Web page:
This year’s curatorial seminar class is taking an innovative approach to learning by utilizing skills such as collaboration, communication, creativity, and critical thinking and applying them to a digitally curated exhibition using Historypin. The seminar is run by professor of Art History, Linda Aleci and is titled, Curating the City. Students researched themes such as breweries, cemeteries, brothels, and architectural ornaments. Working closely with the Lancaster Historical Society, the class dug deep into Lancaster’s history to recover stories that might have once been lost or forgotten. They will be sharing these stories on Historypin, a website that enables users to upload historical photographs in addition to audio and video content. The site allows other users to add to a story, allowing for collaboration and participation. Select members of the Phillips Museum staff were asked to consult on the class to help with technology issues as well as provide a supportive role as museum educators.
From the beginning, the class worked as a team to define what Lancaster means to them, and to the community in an attempt to create a conversation around these historical sites. Participating in a peer based learning activity, students were forced to think critically about how they would convey these images to their audience. They assumed a shared responsibility for collaborative work while articulating thoughts and ideas effectively using oral, written, and nonverbal communication skills in a variety of forms and contexts. Taking a multimedia approach to learning, the students were introduced to new technologies where they were challenged to determine how to effectively communicate the content as it applied to their individual themes.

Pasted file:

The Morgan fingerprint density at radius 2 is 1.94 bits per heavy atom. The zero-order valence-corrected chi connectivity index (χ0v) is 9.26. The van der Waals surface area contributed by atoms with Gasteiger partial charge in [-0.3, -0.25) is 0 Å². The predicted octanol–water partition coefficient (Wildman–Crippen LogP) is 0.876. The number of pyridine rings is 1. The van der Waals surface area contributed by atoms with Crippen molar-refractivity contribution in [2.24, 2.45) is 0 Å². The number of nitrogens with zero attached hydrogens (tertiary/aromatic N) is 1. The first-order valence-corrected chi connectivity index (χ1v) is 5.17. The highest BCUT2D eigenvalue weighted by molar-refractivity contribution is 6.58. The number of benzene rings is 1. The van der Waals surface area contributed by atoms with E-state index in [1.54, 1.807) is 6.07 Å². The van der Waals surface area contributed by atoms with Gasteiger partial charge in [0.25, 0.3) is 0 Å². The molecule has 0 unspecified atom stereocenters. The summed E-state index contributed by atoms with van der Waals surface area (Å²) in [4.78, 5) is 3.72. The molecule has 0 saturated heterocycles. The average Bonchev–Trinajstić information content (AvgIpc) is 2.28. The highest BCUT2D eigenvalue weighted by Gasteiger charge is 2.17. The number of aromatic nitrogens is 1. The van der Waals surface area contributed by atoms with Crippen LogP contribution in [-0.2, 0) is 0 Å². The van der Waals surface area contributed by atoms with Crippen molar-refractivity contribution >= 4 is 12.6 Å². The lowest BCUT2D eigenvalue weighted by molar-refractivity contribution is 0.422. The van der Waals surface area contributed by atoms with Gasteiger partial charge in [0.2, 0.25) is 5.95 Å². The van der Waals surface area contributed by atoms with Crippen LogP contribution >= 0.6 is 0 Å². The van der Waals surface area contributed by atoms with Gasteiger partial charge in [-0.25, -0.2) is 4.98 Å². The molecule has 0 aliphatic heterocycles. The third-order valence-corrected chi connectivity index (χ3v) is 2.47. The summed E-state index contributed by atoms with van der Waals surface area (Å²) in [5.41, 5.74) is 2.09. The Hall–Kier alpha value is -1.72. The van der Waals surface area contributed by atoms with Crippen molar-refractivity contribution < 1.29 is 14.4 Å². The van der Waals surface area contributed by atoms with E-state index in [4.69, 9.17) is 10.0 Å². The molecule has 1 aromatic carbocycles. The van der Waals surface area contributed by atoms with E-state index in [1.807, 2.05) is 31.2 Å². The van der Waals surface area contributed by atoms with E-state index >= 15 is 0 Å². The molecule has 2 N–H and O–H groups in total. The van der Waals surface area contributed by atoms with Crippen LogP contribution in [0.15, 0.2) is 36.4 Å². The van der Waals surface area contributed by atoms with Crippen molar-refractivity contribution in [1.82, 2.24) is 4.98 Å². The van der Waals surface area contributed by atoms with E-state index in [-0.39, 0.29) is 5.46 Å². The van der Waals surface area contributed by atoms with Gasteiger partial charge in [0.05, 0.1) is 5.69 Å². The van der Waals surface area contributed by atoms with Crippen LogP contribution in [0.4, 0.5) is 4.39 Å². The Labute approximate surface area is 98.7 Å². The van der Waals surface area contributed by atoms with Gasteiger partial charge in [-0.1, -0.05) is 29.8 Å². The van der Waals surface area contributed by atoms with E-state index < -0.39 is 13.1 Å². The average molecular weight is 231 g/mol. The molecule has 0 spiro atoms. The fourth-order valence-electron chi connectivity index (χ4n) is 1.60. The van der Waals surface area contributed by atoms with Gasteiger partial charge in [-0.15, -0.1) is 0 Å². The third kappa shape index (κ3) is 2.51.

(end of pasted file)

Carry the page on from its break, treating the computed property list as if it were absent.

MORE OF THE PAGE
The skills mentioned are commonly referred to as the skills of the 21st century and are becoming increasingly essential to the way students are learning in the classroom today.
Research from the Institute for Museums and Library Services on 21st century skills state that museums can harness these skills as they have long been a place for education and learning. Museums are sources of knowledge with the ability to create powerful experiences. As an institution we can evolve to meet the learning needs of our younger audience by combining the skills of the 21st century and new media in order to better prepare them for their futures in an increasingly technological society.
There are nearly 197,000 photos, videos, and audio clips uploaded from around the world to Historypin’s website. Prior to the start of the class, Lancaster City was nearly deficient of any content on the site and with the completion of the class project by the end of the fall semester, 50 or more pins will be created on Historypin for Lancaster providing an opportunity for sharing and exploration that did not exist before. There is anticipation that the community will continue to add to the map over time encouraging the exploration of the rich history that Lancaster has to offer.
If you have an iPhone, download the app for free and begin exploring or participating in the project by uploading a modern replica of a photo and sharing your story.